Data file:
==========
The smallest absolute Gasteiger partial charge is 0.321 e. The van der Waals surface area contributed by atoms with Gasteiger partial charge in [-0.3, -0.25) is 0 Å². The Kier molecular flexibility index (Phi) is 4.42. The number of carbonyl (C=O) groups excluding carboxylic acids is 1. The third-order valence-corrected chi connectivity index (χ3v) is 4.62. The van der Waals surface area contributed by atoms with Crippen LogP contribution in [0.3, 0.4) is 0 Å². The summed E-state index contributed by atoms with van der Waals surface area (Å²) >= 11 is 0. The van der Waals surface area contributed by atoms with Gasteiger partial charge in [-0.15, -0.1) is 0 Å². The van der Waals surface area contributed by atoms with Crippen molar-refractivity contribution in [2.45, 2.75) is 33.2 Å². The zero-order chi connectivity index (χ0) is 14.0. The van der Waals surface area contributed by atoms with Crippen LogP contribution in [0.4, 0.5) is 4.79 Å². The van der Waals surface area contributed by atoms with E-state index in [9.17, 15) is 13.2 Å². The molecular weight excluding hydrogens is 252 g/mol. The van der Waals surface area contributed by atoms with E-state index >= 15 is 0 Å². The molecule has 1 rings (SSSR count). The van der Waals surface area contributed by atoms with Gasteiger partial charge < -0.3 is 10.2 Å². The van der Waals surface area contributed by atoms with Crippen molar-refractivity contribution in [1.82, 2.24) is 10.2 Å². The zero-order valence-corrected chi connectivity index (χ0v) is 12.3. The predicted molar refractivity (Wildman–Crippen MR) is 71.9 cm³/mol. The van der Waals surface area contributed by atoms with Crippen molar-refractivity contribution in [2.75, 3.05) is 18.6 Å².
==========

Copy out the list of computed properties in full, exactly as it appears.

The smallest absolute Gasteiger partial charge is 0.321 e. The van der Waals surface area contributed by atoms with Gasteiger partial charge in [-0.3, -0.25) is 0 Å². The Kier molecular flexibility index (Phi) is 4.42. The number of carbonyl (C=O) groups excluding carboxylic acids is 1. The third-order valence-corrected chi connectivity index (χ3v) is 4.62. The van der Waals surface area contributed by atoms with Crippen LogP contribution in [0.3, 0.4) is 0 Å². The summed E-state index contributed by atoms with van der Waals surface area (Å²) >= 11 is 0. The van der Waals surface area contributed by atoms with Gasteiger partial charge in [-0.15, -0.1) is 0 Å². The van der Waals surface area contributed by atoms with Crippen molar-refractivity contribution in [2.45, 2.75) is 33.2 Å². The zero-order chi connectivity index (χ0) is 14.0. The van der Waals surface area contributed by atoms with Crippen LogP contribution in [0.4, 0.5) is 4.79 Å². The van der Waals surface area contributed by atoms with E-state index in [9.17, 15) is 13.2 Å². The molecular weight excluding hydrogens is 252 g/mol. The van der Waals surface area contributed by atoms with E-state index >= 15 is 0 Å². The molecule has 1 rings (SSSR count). The van der Waals surface area contributed by atoms with Gasteiger partial charge < -0.3 is 10.2 Å². The van der Waals surface area contributed by atoms with Crippen molar-refractivity contribution in [1.82, 2.24) is 10.2 Å². The zero-order valence-corrected chi connectivity index (χ0v) is 12.3. The predicted molar refractivity (Wildman–Crippen MR) is 71.9 cm³/mol. The van der Waals surface area contributed by atoms with Crippen molar-refractivity contribution in [2.75, 3.05) is 18.6 Å².